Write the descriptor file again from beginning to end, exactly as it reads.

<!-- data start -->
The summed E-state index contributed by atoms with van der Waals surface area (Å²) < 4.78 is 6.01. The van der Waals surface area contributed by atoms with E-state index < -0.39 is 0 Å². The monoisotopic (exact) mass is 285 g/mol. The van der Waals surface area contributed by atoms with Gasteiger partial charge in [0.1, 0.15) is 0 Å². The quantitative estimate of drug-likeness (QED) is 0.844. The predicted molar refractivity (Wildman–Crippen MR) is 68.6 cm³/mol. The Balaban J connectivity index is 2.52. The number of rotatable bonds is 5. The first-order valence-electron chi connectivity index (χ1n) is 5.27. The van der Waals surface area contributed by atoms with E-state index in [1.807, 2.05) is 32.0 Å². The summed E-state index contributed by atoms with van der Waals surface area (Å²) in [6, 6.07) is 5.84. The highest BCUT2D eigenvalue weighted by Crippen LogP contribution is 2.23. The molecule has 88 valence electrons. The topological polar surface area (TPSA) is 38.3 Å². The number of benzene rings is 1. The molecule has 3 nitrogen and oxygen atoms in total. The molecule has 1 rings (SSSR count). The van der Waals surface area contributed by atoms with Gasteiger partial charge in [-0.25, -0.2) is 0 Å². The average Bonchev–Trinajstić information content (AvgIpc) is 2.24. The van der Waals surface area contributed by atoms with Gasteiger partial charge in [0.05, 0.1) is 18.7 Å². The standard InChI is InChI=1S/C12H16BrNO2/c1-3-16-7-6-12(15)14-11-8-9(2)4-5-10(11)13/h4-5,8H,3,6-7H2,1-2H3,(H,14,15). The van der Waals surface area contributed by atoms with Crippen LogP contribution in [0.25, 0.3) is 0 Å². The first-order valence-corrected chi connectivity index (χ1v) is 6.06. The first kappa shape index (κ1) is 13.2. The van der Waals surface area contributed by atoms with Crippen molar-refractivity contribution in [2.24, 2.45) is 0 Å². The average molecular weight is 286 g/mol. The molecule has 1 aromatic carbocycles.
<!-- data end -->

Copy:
The summed E-state index contributed by atoms with van der Waals surface area (Å²) < 4.78 is 6.01. The van der Waals surface area contributed by atoms with E-state index < -0.39 is 0 Å². The monoisotopic (exact) mass is 285 g/mol. The van der Waals surface area contributed by atoms with Gasteiger partial charge in [0.1, 0.15) is 0 Å². The quantitative estimate of drug-likeness (QED) is 0.844. The predicted molar refractivity (Wildman–Crippen MR) is 68.6 cm³/mol. The Balaban J connectivity index is 2.52. The number of rotatable bonds is 5. The first-order valence-electron chi connectivity index (χ1n) is 5.27. The van der Waals surface area contributed by atoms with E-state index in [1.807, 2.05) is 32.0 Å². The summed E-state index contributed by atoms with van der Waals surface area (Å²) in [6, 6.07) is 5.84. The highest BCUT2D eigenvalue weighted by Crippen LogP contribution is 2.23. The molecule has 88 valence electrons. The topological polar surface area (TPSA) is 38.3 Å². The number of benzene rings is 1. The molecule has 3 nitrogen and oxygen atoms in total. The molecule has 1 rings (SSSR count). The van der Waals surface area contributed by atoms with Gasteiger partial charge in [-0.25, -0.2) is 0 Å². The average Bonchev–Trinajstić information content (AvgIpc) is 2.24. The van der Waals surface area contributed by atoms with Gasteiger partial charge in [0.05, 0.1) is 18.7 Å². The standard InChI is InChI=1S/C12H16BrNO2/c1-3-16-7-6-12(15)14-11-8-9(2)4-5-10(11)13/h4-5,8H,3,6-7H2,1-2H3,(H,14,15). The van der Waals surface area contributed by atoms with Crippen LogP contribution in [0.25, 0.3) is 0 Å². The first-order valence-corrected chi connectivity index (χ1v) is 6.06. The first kappa shape index (κ1) is 13.2. The van der Waals surface area contributed by atoms with Crippen molar-refractivity contribution in [2.24, 2.45) is 0 Å². The average molecular weight is 286 g/mol. The molecule has 1 aromatic carbocycles.